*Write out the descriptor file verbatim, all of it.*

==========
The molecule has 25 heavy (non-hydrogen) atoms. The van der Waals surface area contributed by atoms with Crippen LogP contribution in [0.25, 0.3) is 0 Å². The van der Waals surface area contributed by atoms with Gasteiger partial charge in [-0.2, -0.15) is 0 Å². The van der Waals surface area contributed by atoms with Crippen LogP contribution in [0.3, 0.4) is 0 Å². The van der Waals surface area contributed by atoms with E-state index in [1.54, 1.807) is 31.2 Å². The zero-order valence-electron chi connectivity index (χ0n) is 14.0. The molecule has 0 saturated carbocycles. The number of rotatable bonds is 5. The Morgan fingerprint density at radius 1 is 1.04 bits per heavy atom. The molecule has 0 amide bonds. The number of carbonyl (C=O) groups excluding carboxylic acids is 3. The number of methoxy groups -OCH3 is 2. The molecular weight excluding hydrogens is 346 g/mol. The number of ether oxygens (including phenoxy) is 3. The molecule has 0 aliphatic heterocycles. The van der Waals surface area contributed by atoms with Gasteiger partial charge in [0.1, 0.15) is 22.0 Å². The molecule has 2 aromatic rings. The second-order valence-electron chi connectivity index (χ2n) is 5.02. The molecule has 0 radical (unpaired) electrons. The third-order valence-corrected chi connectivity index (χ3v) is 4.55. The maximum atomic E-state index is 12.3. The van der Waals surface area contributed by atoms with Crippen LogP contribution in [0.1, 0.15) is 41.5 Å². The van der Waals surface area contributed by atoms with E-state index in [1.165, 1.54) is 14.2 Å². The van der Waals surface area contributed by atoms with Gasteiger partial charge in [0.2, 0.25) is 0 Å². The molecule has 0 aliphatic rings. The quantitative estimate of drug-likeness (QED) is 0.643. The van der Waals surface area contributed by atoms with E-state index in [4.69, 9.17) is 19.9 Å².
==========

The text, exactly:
The molecule has 25 heavy (non-hydrogen) atoms. The van der Waals surface area contributed by atoms with Crippen LogP contribution in [0.25, 0.3) is 0 Å². The van der Waals surface area contributed by atoms with Gasteiger partial charge in [-0.2, -0.15) is 0 Å². The van der Waals surface area contributed by atoms with Crippen LogP contribution in [0.3, 0.4) is 0 Å². The van der Waals surface area contributed by atoms with E-state index in [1.54, 1.807) is 31.2 Å². The zero-order valence-electron chi connectivity index (χ0n) is 14.0. The molecule has 0 saturated carbocycles. The number of rotatable bonds is 5. The Morgan fingerprint density at radius 1 is 1.04 bits per heavy atom. The molecule has 0 amide bonds. The number of carbonyl (C=O) groups excluding carboxylic acids is 3. The number of methoxy groups -OCH3 is 2. The molecular weight excluding hydrogens is 346 g/mol. The number of ether oxygens (including phenoxy) is 3. The molecule has 0 aliphatic heterocycles. The van der Waals surface area contributed by atoms with Gasteiger partial charge in [0.1, 0.15) is 22.0 Å². The molecule has 2 aromatic rings. The second-order valence-electron chi connectivity index (χ2n) is 5.02. The molecule has 0 radical (unpaired) electrons. The third-order valence-corrected chi connectivity index (χ3v) is 4.55. The maximum atomic E-state index is 12.3. The van der Waals surface area contributed by atoms with Crippen LogP contribution in [0.1, 0.15) is 41.5 Å². The van der Waals surface area contributed by atoms with E-state index in [1.165, 1.54) is 14.2 Å². The van der Waals surface area contributed by atoms with Gasteiger partial charge in [0.2, 0.25) is 0 Å². The molecule has 0 aliphatic rings. The quantitative estimate of drug-likeness (QED) is 0.643. The van der Waals surface area contributed by atoms with E-state index in [4.69, 9.17) is 19.9 Å².